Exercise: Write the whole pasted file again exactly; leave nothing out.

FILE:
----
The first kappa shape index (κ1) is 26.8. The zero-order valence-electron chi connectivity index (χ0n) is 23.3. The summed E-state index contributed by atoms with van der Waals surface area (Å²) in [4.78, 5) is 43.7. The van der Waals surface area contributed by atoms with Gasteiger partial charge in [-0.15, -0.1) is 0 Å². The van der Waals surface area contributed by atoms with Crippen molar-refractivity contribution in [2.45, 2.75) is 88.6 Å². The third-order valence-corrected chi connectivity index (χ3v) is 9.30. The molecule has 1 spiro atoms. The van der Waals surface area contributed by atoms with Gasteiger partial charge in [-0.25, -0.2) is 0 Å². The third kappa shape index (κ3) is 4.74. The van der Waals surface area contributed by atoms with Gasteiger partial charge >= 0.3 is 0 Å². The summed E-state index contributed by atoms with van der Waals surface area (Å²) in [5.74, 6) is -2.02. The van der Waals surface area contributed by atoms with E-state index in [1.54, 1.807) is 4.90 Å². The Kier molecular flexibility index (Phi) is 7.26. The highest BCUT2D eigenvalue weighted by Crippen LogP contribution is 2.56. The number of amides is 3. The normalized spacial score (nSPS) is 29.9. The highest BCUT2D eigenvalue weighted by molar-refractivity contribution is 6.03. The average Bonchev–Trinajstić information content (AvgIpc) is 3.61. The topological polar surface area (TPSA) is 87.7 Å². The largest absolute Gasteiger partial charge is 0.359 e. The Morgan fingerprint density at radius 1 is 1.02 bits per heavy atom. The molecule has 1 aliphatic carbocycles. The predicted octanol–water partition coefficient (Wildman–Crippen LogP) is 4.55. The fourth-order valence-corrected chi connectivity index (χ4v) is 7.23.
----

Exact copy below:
The first kappa shape index (κ1) is 26.8. The zero-order valence-electron chi connectivity index (χ0n) is 23.3. The summed E-state index contributed by atoms with van der Waals surface area (Å²) in [4.78, 5) is 43.7. The van der Waals surface area contributed by atoms with Gasteiger partial charge in [-0.15, -0.1) is 0 Å². The van der Waals surface area contributed by atoms with Crippen molar-refractivity contribution in [2.45, 2.75) is 88.6 Å². The third-order valence-corrected chi connectivity index (χ3v) is 9.30. The molecule has 1 spiro atoms. The van der Waals surface area contributed by atoms with Gasteiger partial charge in [-0.25, -0.2) is 0 Å². The third kappa shape index (κ3) is 4.74. The van der Waals surface area contributed by atoms with Gasteiger partial charge >= 0.3 is 0 Å². The summed E-state index contributed by atoms with van der Waals surface area (Å²) in [5.74, 6) is -2.02. The van der Waals surface area contributed by atoms with E-state index in [1.54, 1.807) is 4.90 Å². The Kier molecular flexibility index (Phi) is 7.26. The highest BCUT2D eigenvalue weighted by Crippen LogP contribution is 2.56. The number of amides is 3. The normalized spacial score (nSPS) is 29.9. The highest BCUT2D eigenvalue weighted by molar-refractivity contribution is 6.03. The average Bonchev–Trinajstić information content (AvgIpc) is 3.61. The topological polar surface area (TPSA) is 87.7 Å². The largest absolute Gasteiger partial charge is 0.359 e. The Morgan fingerprint density at radius 1 is 1.02 bits per heavy atom. The molecule has 1 aliphatic carbocycles. The predicted octanol–water partition coefficient (Wildman–Crippen LogP) is 4.55. The fourth-order valence-corrected chi connectivity index (χ4v) is 7.23.